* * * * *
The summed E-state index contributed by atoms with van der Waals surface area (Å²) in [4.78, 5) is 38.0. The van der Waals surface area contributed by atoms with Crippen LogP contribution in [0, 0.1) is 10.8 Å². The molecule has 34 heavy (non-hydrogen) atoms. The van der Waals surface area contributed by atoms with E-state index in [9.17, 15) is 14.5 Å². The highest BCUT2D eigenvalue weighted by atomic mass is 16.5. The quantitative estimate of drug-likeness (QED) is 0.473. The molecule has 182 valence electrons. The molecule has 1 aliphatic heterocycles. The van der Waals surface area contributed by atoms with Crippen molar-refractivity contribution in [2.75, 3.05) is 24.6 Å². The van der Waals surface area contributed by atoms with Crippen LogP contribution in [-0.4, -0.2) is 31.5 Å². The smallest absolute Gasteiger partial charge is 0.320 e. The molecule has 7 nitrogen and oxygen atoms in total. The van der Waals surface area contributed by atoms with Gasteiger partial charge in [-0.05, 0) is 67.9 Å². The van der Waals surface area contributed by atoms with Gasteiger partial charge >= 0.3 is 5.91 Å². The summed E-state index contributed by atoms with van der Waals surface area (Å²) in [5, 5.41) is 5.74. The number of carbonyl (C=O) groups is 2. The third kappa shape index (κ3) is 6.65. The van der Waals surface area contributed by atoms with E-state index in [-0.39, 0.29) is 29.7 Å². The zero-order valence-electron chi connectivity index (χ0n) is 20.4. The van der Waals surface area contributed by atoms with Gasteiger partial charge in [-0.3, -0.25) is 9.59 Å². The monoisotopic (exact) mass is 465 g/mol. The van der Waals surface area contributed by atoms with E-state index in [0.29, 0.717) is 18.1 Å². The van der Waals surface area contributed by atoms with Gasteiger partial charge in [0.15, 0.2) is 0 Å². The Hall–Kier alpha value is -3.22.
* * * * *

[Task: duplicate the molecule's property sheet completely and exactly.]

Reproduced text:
The summed E-state index contributed by atoms with van der Waals surface area (Å²) in [4.78, 5) is 38.0. The van der Waals surface area contributed by atoms with Crippen LogP contribution in [0, 0.1) is 10.8 Å². The molecule has 34 heavy (non-hydrogen) atoms. The van der Waals surface area contributed by atoms with E-state index in [9.17, 15) is 14.5 Å². The highest BCUT2D eigenvalue weighted by atomic mass is 16.5. The quantitative estimate of drug-likeness (QED) is 0.473. The molecule has 182 valence electrons. The molecule has 1 aliphatic heterocycles. The van der Waals surface area contributed by atoms with Crippen molar-refractivity contribution in [2.75, 3.05) is 24.6 Å². The van der Waals surface area contributed by atoms with Crippen LogP contribution in [-0.4, -0.2) is 31.5 Å². The smallest absolute Gasteiger partial charge is 0.320 e. The molecule has 7 nitrogen and oxygen atoms in total. The van der Waals surface area contributed by atoms with Gasteiger partial charge in [-0.05, 0) is 67.9 Å². The van der Waals surface area contributed by atoms with Gasteiger partial charge >= 0.3 is 5.91 Å². The summed E-state index contributed by atoms with van der Waals surface area (Å²) in [5, 5.41) is 5.74. The number of carbonyl (C=O) groups is 2. The third kappa shape index (κ3) is 6.65. The van der Waals surface area contributed by atoms with E-state index in [-0.39, 0.29) is 29.7 Å². The zero-order valence-electron chi connectivity index (χ0n) is 20.4. The van der Waals surface area contributed by atoms with Gasteiger partial charge in [-0.3, -0.25) is 9.59 Å². The monoisotopic (exact) mass is 465 g/mol. The van der Waals surface area contributed by atoms with E-state index in [0.29, 0.717) is 18.1 Å². The van der Waals surface area contributed by atoms with Gasteiger partial charge in [0.15, 0.2) is 0 Å². The Hall–Kier alpha value is -3.22.